Stay Right Here was born out of an unforgettable moment in God’s presence. I was standing on the plains of Colorado staring up at Pikes Peak in the middle of a hot summer afternoon. The view was overwhelming, God’s presence even more so. I was completely lost in the moment. Suddenly it occurred to me that I’d lost track of time. Had minutes passed? Hours? I really had no idea. It was the closest thing to timelessness I’ve ever experienced. It felt as though time stood still. Somewhere during that time I started singing a few phrases, a simple description of what was happening at that moment… intimate songs… sweet tender words… flowing between heaven and earth. I had only completed a few lines when I decided it was time to head back to the ‘real’ world. Ironically, I was actually leaving the real world to return to the unreal world but we don’t usually think in those terms. I got in my car and began driving along the highway, still overwhelmed by God’s presence. Another lyric came to me. I pulled over to jot it down. I didn’t want to lose anything from this moment. I wanted to savor ever second. A mile further down the highway another phrase came to me. I pulled over again. It felt like taking dictation. I know that opens a theological can of worms for some but it’s just the best way to describe how it felt. It’s also not a commentary on the quality of the song. It’s just what it felt like to write it. I arrived home with a few more lyrics and still feeling completely enveloped in God’s presence. It was like coming up out of water completely clothed. I was drenched and felt like I was dripping everywhere. The feeling lasted about three days and I kept writing lyrics and melody as they came, intermittently yet effortlessly. Then it wore off and the song was done. I often write songs during prayer and quiet times but this was unlike anything else. It’s never happened to me since.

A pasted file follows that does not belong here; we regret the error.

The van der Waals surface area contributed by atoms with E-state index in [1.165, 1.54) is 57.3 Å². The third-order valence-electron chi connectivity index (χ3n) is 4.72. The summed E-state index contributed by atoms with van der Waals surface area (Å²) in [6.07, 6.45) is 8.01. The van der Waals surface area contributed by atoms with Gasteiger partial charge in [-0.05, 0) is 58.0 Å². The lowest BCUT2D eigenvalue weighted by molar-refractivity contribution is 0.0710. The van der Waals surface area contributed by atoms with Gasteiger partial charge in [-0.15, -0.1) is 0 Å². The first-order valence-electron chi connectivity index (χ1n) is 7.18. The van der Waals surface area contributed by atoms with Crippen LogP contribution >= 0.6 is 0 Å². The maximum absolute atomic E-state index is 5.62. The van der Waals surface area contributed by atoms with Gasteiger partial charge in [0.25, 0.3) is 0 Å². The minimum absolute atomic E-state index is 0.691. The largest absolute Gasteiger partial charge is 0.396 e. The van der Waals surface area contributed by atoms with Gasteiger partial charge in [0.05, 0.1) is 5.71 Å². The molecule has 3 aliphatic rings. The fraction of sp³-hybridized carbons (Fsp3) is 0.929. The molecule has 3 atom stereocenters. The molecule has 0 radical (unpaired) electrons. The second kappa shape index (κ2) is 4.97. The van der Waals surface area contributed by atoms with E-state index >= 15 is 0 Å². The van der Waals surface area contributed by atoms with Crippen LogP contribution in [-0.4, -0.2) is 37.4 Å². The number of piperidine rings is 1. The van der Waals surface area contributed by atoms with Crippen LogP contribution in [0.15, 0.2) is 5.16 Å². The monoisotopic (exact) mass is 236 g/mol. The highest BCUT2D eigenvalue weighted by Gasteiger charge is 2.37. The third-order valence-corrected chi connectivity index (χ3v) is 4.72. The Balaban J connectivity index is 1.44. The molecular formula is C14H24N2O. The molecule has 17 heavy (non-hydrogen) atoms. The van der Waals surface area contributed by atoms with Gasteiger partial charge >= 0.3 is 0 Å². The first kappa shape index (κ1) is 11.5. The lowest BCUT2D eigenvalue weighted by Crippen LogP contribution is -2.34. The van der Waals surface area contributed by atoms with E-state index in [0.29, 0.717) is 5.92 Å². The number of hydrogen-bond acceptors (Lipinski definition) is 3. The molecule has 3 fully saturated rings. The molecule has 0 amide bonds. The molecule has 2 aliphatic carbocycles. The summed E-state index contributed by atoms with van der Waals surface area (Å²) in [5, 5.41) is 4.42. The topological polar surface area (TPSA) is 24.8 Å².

From the very beginning I always envisioned Stay Right Here with just piano and cello. I felt like the two instruments would captured the intimate flavor of the song and represent the simplicity of interaction between God and man that day. I was blessed to have the gifted John Catchings play cello for the track. My talented producer, Jason Garner, worked up some additional string parts to enhance the dynamics. I love it all.
I once had a successful country songwriter listen to a rough demo of Stay Right Here. He really liked it and wanted to change some lyrics to make it a country love song. He thought it had potential to get recorded by a major artist. But I couldn’t change it. The song meant too much to me. I kind of thought of Stay Right Here as “our song” (between God and me) in the way that lovers use the phrase for a special song that captures their relationship. So I broke one of the unwritten rules of Nashville and told a successful songwriter ‘no’. I made it clear that I wanted to write with him but that I just didn’t want to rewrite Stay Right Here as a love song. Truth be told it was always a love song… but not an earthly one. Although I tried to carefully explain my reasons, he was offended and made it clear that he no longer had an interest in writing with me at all.
Worship songs like Stay Right Here have recently come under criticism in certain circles. For some folks the imagery in worship songs like this is too much like that of ‘earthly’ love songs. Several times in scripture we see bride & groom imagery used to describe the relationship between Christ and the church but that’s not how I would explain my choice of lyrics for Stay Right Here. I simply chose the words that best described an amazing moment in God’s presence. If I could come up with a better, more accurate way to describe it I would.
If you’ve never experienced a moment like the song describes I hope you will someday. You’ll be blown away by His glory and beauty. You’ll probably lose track of time and you’ll probably want to stay right there in the moment. Maybe you’ll write a song about it, too.
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